However, because many of these people are from countries where HIV and AIDS are rife, many doctors have pointed out that their dispersal may lead to increased HIV transmission in the UK. Additionally, the relocations might not only harm those who might contract the disease, but the asylum seekers themselves, i.e. those already undergoing medical investigations, or beginning antiretroviral therapy, or alternative therapy after drug regimes had failed, or whose care involves multiple medical specialities. Dispersal should also not be considered for those with full-blown AIDS.
A survey of 56 employees in sexual health clinics in London revealed concern that dispersal of asylum seekers was often done within just 48 hours of their arrival, and often without the transfer of their medical details. Only three centres reported appropriate transfer of care.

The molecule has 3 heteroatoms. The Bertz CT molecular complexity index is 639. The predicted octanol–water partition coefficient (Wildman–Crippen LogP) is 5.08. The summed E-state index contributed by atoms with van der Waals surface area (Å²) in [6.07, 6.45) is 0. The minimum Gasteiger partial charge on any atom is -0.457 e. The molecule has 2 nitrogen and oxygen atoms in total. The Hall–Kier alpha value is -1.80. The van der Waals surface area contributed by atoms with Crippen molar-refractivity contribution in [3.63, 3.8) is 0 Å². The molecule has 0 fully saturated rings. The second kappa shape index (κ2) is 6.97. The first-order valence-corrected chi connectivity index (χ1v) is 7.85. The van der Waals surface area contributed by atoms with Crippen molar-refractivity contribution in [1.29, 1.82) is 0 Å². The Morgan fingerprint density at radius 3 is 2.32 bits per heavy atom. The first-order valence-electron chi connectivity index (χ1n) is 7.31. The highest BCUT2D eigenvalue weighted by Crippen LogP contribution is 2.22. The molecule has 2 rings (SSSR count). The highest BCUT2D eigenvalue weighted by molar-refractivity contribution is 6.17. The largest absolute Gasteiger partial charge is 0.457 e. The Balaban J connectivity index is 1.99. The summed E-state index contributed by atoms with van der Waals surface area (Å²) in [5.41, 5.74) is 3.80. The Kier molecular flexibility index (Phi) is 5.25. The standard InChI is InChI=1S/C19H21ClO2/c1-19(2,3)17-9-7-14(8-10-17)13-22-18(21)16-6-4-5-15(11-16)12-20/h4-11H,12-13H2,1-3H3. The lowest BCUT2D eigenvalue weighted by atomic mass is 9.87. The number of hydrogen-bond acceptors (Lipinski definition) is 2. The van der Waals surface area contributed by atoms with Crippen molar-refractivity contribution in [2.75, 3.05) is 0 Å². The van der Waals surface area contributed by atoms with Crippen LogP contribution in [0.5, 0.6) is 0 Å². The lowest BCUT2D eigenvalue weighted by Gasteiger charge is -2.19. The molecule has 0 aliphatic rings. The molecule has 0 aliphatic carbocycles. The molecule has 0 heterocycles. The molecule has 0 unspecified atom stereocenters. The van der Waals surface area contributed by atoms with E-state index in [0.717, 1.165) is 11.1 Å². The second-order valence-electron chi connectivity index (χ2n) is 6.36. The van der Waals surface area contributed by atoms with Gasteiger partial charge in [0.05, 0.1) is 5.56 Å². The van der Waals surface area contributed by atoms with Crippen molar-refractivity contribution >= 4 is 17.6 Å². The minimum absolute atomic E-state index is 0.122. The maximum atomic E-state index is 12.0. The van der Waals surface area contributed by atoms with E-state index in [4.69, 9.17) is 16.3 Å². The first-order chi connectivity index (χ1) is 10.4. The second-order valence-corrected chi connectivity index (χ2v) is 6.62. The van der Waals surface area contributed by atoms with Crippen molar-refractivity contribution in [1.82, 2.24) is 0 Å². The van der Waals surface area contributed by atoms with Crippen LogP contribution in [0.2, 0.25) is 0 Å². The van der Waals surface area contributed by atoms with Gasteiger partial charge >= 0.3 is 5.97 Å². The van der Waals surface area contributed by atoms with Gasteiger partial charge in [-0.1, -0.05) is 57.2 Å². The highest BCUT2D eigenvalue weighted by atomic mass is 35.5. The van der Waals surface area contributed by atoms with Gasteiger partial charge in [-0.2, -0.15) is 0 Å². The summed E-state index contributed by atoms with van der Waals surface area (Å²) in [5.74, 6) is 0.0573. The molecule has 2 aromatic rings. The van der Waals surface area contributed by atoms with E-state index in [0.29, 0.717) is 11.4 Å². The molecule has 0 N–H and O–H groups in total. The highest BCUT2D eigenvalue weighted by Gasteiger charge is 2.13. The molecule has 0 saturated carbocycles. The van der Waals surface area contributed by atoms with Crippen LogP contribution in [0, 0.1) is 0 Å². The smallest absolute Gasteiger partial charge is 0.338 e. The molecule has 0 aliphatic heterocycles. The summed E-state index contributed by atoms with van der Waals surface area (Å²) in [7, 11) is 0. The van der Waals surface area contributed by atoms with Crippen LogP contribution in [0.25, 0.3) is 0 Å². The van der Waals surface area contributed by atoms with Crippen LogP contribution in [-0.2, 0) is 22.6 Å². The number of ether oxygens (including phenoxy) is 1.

The doctors argued that before the decision to disperse, the National Asylum Support Service (NASS) should consider expert medical advice, as well as consider the impact on the infrastructure and staffing of sexual health clinics taking over these cases.
However, the Home Office said that the NASS did consider medical conditions and dispersed asylum seekers with hi considerations into there was no evidence that dispersal increased the likelihood of onward transmission of HIV to others, and it was working with HIV or AIDS to areas with suitable medical services.